Automakers reported July sales throughout the day today, and while sales month-over-month declined, sales compared with July of 2012 came in significantly higher for most automakers. For the full year, the seasonally adjusted annual rate is forecast at 15.8 million units, the highest total since 2007, when 16.1 million light vehicles were sold in the U.S.
Here are the numbers as reported by the carmakers so far today:
- Chrysler Group LLC down 10.6% month-over-month, and up 11% from July 2012
- Ford Motor Co. (NYSE: F) down nearly 18% month-over-month, and also up 11% year-over-year
- General Motors Co. (NYSE: GM) down 11.7% month-over-month, and up 16% from July 2012
- Nissan up 4.6% month-over-month, and up 11% from July 2012
- XXToyota Motor Co. (NYSE: TM) up 16.5% year-over-year
- Volkswagen down 3.1% month-over-month and down 3.3% year over year
Chrysler Group’s month-over-month drop was much worse than the expected drop of 3.2%. Car sales were down by more than 12,000 in the month and truck sales were off by more than 4,000.
Ford’s month-over-month drop was also worse than expected, as sales of cars fell by nearly 18,000 vehicles. Truck sales were also down by about 12,000 units.
GM’s month-over-month drop was much worse than the expected decline of 6.6% and the year-over-year increase was smaller than the expected rise of 19.3%. Total sales fell by more than 30,000 units.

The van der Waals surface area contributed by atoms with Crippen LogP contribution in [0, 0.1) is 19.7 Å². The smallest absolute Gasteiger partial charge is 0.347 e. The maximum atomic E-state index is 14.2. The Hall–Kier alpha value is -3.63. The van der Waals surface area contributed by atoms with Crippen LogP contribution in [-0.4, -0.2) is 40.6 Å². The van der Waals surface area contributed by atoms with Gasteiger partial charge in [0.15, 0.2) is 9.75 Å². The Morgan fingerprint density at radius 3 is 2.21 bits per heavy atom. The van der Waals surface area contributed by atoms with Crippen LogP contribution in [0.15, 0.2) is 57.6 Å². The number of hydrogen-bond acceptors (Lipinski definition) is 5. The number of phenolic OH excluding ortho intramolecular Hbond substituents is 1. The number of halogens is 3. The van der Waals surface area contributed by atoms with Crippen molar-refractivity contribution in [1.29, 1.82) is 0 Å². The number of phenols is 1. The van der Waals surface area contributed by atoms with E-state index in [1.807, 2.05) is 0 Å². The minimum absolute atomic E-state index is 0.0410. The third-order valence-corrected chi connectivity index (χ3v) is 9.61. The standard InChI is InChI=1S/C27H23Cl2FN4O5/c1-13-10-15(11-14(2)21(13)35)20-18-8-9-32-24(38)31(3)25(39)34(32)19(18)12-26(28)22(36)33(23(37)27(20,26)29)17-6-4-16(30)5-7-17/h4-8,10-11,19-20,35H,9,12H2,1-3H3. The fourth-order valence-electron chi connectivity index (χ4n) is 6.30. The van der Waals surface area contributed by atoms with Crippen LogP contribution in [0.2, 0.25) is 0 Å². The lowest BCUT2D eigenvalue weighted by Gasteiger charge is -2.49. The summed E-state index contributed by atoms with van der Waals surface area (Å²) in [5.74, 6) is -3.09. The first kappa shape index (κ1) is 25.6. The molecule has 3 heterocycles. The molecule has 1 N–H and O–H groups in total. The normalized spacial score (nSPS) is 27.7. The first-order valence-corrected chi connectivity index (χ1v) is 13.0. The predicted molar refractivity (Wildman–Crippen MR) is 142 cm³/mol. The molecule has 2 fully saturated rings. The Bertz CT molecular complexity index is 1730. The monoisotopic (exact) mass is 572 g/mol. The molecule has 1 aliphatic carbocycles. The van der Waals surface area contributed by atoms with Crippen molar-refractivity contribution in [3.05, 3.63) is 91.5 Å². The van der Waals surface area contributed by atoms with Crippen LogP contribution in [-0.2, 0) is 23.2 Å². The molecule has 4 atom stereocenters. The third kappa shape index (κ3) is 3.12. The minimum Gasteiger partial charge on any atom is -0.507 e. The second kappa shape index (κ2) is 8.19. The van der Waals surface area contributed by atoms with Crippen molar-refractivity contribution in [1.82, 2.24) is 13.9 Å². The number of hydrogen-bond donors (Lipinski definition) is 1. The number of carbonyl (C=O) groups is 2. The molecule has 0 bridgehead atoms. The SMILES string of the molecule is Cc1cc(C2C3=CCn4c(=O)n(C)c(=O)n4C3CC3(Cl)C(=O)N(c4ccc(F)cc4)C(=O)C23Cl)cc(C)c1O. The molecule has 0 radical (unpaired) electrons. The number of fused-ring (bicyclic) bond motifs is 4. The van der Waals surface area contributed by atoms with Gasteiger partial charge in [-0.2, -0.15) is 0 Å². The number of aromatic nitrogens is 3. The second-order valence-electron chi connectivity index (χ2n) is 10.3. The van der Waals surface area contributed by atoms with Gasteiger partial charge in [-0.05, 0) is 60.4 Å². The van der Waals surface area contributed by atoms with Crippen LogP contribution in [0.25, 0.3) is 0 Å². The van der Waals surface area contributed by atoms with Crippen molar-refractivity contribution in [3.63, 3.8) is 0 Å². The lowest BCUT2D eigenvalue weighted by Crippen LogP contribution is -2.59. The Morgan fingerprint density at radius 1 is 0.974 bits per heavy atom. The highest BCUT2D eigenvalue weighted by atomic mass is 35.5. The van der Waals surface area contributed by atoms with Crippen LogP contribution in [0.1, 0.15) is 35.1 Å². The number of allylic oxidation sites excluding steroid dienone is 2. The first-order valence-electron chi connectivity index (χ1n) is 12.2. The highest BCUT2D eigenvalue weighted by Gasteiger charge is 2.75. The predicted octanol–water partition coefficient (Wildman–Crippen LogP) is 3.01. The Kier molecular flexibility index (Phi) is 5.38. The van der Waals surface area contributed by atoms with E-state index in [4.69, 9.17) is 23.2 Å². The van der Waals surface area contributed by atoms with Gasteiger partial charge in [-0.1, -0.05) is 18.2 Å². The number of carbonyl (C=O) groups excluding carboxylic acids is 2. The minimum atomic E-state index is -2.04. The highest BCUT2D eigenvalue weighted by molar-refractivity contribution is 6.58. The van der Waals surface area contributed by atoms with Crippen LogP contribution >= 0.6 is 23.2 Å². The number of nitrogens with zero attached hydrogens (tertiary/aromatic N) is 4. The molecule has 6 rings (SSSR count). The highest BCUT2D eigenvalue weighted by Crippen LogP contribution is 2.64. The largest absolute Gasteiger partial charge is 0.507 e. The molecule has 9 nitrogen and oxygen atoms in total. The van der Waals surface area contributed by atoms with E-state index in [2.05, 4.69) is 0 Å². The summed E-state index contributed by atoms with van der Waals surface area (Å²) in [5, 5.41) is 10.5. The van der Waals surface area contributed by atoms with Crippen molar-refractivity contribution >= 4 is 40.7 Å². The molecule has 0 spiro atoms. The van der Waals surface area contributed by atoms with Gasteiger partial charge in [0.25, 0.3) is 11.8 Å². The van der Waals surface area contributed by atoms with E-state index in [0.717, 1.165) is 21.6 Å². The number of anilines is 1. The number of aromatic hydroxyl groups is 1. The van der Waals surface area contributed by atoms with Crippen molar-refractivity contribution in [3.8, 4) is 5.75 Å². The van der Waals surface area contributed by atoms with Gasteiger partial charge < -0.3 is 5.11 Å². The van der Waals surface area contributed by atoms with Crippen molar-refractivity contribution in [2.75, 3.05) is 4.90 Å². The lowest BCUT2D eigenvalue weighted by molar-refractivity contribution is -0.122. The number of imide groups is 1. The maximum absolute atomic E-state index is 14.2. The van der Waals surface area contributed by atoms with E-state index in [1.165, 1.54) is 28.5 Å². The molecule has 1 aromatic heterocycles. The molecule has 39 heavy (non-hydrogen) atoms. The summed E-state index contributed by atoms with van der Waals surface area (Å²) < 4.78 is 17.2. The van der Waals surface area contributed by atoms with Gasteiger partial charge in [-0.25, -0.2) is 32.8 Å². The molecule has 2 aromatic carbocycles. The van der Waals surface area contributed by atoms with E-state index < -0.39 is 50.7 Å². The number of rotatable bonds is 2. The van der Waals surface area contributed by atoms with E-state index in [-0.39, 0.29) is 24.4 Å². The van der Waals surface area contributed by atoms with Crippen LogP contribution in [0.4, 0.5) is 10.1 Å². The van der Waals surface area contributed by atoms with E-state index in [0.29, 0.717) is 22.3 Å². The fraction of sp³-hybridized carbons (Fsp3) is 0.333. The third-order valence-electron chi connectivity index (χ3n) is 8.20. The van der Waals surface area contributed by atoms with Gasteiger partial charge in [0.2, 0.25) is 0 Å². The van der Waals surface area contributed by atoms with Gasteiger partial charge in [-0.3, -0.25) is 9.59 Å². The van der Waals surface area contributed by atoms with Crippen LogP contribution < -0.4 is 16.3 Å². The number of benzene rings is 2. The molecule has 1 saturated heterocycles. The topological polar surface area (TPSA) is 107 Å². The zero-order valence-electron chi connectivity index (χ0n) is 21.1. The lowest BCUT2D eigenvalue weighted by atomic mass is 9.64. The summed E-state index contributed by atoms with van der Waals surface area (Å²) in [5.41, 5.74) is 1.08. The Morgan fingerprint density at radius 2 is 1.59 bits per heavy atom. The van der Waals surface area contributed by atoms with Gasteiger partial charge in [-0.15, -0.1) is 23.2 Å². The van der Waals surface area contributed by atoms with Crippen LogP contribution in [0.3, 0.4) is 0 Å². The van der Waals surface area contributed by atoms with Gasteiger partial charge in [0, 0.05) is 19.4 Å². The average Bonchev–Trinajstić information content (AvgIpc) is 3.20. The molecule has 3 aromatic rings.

Hyundai/Kia has not reported sales numbers for July yet. Analysts estimates call for a 3.5% month-over-month drop and a rise 7.2% year-over-year.
Honda Motor Co. Ltd. (NYSE: HMC) does not report sales until after markets close. Projections call for sales to be down 0.9% month-over-month and up 13.7% year-over-year.
Nissan’s month-over-month increase was much better than the expected decline of 2.5% and the year-over-year increase was smaller than the expected rise of 14.9%.
Toyota has not published details on July sales yet, but analysts expect a 2.1% decline month-over-month. The year-over-year sales increase that Toyota has published is essentially equal to the expected 17% increase.
Volkswagen’s month-over-month drop was higher than the 1.8% expected and the year-over-year sales decline was much worse than the expected 7.3% increase.
U.S. new car sales fell to 10.4 million in 2009 but have climbed back on the strength of double digit increases in each of the past three years. The expected total sales increase in 2013 is 8.3%, still strong, but not on the same order as the past few years.